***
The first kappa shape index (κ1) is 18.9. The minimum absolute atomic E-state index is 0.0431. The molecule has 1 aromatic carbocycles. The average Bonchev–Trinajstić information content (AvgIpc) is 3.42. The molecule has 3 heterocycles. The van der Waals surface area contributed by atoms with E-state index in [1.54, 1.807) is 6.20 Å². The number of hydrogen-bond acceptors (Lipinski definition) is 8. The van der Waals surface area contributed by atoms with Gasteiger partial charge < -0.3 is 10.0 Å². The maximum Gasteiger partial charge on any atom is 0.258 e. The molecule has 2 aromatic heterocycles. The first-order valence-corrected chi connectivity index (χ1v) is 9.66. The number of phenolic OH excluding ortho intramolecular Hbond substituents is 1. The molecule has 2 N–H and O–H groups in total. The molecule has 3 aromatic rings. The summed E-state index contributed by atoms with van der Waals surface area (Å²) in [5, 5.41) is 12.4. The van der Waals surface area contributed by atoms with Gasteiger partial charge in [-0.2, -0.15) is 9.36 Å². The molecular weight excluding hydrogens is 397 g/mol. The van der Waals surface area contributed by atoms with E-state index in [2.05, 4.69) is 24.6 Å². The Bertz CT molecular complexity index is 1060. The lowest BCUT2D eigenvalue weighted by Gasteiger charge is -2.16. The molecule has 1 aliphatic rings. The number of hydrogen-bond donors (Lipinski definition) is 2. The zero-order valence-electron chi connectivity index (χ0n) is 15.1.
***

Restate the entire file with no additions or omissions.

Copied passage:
The first kappa shape index (κ1) is 18.9. The minimum absolute atomic E-state index is 0.0431. The molecule has 1 aromatic carbocycles. The average Bonchev–Trinajstić information content (AvgIpc) is 3.42. The molecule has 3 heterocycles. The van der Waals surface area contributed by atoms with E-state index in [1.54, 1.807) is 6.20 Å². The number of hydrogen-bond acceptors (Lipinski definition) is 8. The van der Waals surface area contributed by atoms with Gasteiger partial charge < -0.3 is 10.0 Å². The maximum Gasteiger partial charge on any atom is 0.258 e. The molecule has 2 aromatic heterocycles. The first-order valence-corrected chi connectivity index (χ1v) is 9.66. The number of phenolic OH excluding ortho intramolecular Hbond substituents is 1. The molecule has 2 N–H and O–H groups in total. The molecule has 3 aromatic rings. The summed E-state index contributed by atoms with van der Waals surface area (Å²) in [5, 5.41) is 12.4. The van der Waals surface area contributed by atoms with Gasteiger partial charge in [-0.2, -0.15) is 9.36 Å². The molecular weight excluding hydrogens is 397 g/mol. The van der Waals surface area contributed by atoms with E-state index in [2.05, 4.69) is 24.6 Å². The Bertz CT molecular complexity index is 1060. The lowest BCUT2D eigenvalue weighted by Gasteiger charge is -2.16. The molecule has 1 aliphatic rings. The number of hydrogen-bond donors (Lipinski definition) is 2. The zero-order valence-electron chi connectivity index (χ0n) is 15.1.